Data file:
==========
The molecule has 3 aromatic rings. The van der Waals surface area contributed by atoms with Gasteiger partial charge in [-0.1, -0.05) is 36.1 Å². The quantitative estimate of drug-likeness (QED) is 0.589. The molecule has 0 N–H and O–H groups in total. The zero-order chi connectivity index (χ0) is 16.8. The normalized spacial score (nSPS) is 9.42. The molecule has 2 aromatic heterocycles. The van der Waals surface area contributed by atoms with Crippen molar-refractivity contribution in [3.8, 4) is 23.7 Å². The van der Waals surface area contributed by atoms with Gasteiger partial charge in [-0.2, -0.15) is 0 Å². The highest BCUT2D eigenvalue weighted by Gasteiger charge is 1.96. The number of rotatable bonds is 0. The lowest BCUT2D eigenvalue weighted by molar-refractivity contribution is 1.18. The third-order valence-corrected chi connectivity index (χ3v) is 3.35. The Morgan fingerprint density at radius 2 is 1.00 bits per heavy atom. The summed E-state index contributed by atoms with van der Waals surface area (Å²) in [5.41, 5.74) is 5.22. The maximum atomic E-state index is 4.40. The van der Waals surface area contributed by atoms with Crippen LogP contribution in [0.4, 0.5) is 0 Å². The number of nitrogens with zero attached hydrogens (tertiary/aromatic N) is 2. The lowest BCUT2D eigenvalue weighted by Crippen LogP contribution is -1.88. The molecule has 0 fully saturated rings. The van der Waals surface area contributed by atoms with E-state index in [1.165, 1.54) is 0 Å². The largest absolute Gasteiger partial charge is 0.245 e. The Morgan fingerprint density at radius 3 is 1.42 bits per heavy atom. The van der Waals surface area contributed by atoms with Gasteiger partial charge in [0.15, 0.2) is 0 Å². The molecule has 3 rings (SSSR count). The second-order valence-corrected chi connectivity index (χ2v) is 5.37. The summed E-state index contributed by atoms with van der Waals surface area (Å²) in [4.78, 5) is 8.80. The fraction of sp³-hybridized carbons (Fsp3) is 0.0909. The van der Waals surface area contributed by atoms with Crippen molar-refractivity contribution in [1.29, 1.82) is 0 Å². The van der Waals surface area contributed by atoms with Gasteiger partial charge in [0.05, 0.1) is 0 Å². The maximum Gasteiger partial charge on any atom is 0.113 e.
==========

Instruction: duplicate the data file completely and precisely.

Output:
The molecule has 3 aromatic rings. The van der Waals surface area contributed by atoms with Gasteiger partial charge in [-0.1, -0.05) is 36.1 Å². The quantitative estimate of drug-likeness (QED) is 0.589. The molecule has 0 N–H and O–H groups in total. The zero-order chi connectivity index (χ0) is 16.8. The normalized spacial score (nSPS) is 9.42. The molecule has 2 aromatic heterocycles. The van der Waals surface area contributed by atoms with Crippen molar-refractivity contribution in [3.8, 4) is 23.7 Å². The van der Waals surface area contributed by atoms with Gasteiger partial charge in [-0.2, -0.15) is 0 Å². The highest BCUT2D eigenvalue weighted by Gasteiger charge is 1.96. The number of rotatable bonds is 0. The lowest BCUT2D eigenvalue weighted by molar-refractivity contribution is 1.18. The third-order valence-corrected chi connectivity index (χ3v) is 3.35. The Morgan fingerprint density at radius 2 is 1.00 bits per heavy atom. The summed E-state index contributed by atoms with van der Waals surface area (Å²) in [5.41, 5.74) is 5.22. The maximum atomic E-state index is 4.40. The van der Waals surface area contributed by atoms with Crippen LogP contribution in [0.4, 0.5) is 0 Å². The number of nitrogens with zero attached hydrogens (tertiary/aromatic N) is 2. The lowest BCUT2D eigenvalue weighted by Crippen LogP contribution is -1.88. The molecule has 0 fully saturated rings. The van der Waals surface area contributed by atoms with E-state index in [1.165, 1.54) is 0 Å². The largest absolute Gasteiger partial charge is 0.245 e. The Morgan fingerprint density at radius 3 is 1.42 bits per heavy atom. The van der Waals surface area contributed by atoms with Gasteiger partial charge in [0.15, 0.2) is 0 Å². The molecule has 3 rings (SSSR count). The second-order valence-corrected chi connectivity index (χ2v) is 5.37. The summed E-state index contributed by atoms with van der Waals surface area (Å²) in [4.78, 5) is 8.80. The fraction of sp³-hybridized carbons (Fsp3) is 0.0909. The van der Waals surface area contributed by atoms with Crippen molar-refractivity contribution in [1.29, 1.82) is 0 Å². The van der Waals surface area contributed by atoms with Gasteiger partial charge in [0.05, 0.1) is 0 Å². The maximum Gasteiger partial charge on any atom is 0.113 e.